All five CoC meetings conducted by IRP discussed early liquidation of the Corporate Debtor. In the fifth CoC meeting, the liquidation proposal by CoC was put to a majority vote. Moreover, CoC preferred early liquidation because they could not find a prospective buyer even after trying to sell the corporate debtor’s project, and no liquid assets were present. The issue raised before the Tribunal was whether CoC justified the decision regarding early liquidation.

Decision of the Court

The Tribunal observed that the CoC had not initiated the resolution process as the early liquidation after being discussed in all meetings, got approved in the fifth meeting. This shows that all the courses of action by the CoC were pre-planned. The logic of putting the Corporate Debtor into liquidation because no prospective buyers are available for the said assets, was considered vague by the Tribunal. No resolution applicant was appointed to submit the plan to get a prospective buyer. Moreover, the Tribunal observed the importance of CIRP over liquidation, as the resolution process provides a fair chance for the Corporate Debtor to escape financial distress.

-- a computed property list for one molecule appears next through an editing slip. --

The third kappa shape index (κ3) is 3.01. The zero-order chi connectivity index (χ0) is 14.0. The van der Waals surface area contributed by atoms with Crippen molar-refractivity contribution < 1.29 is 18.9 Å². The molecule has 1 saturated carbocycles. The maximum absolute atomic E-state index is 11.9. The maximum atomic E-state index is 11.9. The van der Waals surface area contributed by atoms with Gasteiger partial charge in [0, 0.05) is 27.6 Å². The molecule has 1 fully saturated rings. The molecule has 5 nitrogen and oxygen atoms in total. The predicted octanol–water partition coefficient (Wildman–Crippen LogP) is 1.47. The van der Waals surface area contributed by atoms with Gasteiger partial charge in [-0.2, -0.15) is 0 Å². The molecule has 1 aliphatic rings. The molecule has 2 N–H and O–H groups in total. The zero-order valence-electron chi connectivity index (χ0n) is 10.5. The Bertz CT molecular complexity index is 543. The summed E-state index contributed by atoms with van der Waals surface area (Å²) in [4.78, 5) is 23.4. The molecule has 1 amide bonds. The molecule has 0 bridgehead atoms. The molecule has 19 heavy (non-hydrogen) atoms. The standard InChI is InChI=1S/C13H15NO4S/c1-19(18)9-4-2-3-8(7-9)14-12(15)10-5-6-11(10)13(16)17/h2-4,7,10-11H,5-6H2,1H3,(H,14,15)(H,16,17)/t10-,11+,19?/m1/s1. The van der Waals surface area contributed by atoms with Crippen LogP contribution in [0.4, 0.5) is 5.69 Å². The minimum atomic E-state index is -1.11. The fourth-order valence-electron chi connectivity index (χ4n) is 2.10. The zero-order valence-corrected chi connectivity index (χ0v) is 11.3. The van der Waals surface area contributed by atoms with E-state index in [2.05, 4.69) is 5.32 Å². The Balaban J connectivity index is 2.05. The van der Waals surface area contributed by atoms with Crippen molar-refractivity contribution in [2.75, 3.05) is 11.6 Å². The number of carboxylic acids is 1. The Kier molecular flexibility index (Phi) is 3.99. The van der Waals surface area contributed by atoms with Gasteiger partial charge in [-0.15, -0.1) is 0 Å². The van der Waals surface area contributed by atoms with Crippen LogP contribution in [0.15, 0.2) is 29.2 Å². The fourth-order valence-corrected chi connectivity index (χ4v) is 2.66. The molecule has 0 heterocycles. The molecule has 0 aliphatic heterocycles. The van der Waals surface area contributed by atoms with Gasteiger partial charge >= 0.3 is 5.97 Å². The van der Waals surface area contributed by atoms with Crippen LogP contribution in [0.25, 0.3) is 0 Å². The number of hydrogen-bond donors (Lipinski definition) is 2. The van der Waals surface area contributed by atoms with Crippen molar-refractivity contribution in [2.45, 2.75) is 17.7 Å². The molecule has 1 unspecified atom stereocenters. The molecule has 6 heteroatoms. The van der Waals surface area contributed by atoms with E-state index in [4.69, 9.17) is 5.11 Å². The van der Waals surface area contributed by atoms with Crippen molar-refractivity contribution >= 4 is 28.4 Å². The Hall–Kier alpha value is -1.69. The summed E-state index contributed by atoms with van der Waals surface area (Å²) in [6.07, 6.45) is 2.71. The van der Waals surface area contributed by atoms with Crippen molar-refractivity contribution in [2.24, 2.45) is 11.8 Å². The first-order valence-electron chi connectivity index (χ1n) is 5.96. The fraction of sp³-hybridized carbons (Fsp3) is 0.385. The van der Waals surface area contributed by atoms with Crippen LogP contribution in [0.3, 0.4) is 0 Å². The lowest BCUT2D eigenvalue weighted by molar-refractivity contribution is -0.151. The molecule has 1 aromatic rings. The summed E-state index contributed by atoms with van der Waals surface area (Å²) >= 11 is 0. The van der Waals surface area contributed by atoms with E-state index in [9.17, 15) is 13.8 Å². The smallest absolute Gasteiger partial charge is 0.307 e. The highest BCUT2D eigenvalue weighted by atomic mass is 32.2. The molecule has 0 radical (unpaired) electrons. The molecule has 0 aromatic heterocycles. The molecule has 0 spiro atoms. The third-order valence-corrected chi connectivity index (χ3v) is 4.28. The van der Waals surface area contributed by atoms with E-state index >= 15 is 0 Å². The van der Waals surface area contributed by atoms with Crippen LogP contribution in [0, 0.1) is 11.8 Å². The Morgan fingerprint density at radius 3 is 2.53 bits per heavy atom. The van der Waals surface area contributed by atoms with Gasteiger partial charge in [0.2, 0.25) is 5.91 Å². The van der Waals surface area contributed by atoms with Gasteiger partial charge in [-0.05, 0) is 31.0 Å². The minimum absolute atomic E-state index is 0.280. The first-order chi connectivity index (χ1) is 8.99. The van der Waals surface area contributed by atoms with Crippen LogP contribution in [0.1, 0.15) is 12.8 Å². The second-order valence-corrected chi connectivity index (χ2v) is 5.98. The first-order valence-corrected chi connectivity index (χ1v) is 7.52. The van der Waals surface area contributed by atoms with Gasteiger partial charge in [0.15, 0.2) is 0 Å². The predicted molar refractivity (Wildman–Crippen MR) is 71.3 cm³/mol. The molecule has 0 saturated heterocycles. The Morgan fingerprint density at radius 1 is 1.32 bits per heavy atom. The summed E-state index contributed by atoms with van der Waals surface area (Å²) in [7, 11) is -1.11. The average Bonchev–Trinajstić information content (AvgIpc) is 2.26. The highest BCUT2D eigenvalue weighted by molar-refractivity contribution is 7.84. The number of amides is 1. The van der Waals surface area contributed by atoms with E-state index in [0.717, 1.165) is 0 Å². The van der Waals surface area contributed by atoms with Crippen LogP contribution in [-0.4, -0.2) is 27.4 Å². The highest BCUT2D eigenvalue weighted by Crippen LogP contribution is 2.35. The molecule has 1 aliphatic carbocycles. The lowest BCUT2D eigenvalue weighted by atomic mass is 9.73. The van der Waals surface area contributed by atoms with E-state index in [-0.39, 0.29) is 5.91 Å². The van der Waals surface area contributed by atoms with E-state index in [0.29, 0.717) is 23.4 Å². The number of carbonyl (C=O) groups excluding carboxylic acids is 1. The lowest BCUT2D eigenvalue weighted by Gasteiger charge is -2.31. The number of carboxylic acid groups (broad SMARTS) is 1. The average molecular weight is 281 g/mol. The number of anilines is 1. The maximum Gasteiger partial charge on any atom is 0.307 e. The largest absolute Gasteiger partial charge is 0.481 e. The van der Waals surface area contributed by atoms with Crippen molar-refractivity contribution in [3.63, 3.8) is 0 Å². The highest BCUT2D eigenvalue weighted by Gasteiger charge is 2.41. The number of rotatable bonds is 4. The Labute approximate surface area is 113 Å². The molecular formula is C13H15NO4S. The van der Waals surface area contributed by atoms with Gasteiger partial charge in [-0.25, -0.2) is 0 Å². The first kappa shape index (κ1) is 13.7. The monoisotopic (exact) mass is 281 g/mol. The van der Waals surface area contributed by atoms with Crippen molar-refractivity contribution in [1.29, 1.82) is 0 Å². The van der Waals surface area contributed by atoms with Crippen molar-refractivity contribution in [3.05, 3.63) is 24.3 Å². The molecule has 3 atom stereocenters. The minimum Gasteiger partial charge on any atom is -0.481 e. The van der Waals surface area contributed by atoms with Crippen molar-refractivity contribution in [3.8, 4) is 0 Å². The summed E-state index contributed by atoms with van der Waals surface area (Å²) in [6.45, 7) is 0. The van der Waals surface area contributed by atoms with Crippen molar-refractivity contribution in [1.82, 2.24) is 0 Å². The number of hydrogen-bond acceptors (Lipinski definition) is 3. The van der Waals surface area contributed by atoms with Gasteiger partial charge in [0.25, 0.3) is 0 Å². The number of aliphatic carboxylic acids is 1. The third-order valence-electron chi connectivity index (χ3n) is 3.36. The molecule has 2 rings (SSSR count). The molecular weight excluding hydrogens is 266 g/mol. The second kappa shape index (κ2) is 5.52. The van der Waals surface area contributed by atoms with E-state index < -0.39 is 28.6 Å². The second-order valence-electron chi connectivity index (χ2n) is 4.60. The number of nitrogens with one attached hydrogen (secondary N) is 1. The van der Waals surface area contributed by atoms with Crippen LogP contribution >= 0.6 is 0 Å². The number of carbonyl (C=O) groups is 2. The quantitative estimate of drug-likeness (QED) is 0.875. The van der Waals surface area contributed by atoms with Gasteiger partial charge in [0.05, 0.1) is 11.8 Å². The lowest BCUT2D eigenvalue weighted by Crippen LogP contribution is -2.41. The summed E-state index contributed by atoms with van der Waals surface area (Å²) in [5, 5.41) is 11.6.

The Tribunal identified that the Corporate Debtor is a real estate company with assets and projects; hence, opting for early liquidation is arbitrary. The Tribunal observed that the pursuance of liquidation against the Corporate Debtor showcases mala fide intent considering the resolution process has been skipped altogether. Thereafter, the Tribunal ordered to issue SCN under Section 65 proceedings of IBC against the assenting members of CoC. The Tribunal’s final decision will depend upon the records presented by IRP and the reply to the show cause notice by CoC.


Impact of Section 65 on Commercial Wisdom of CoC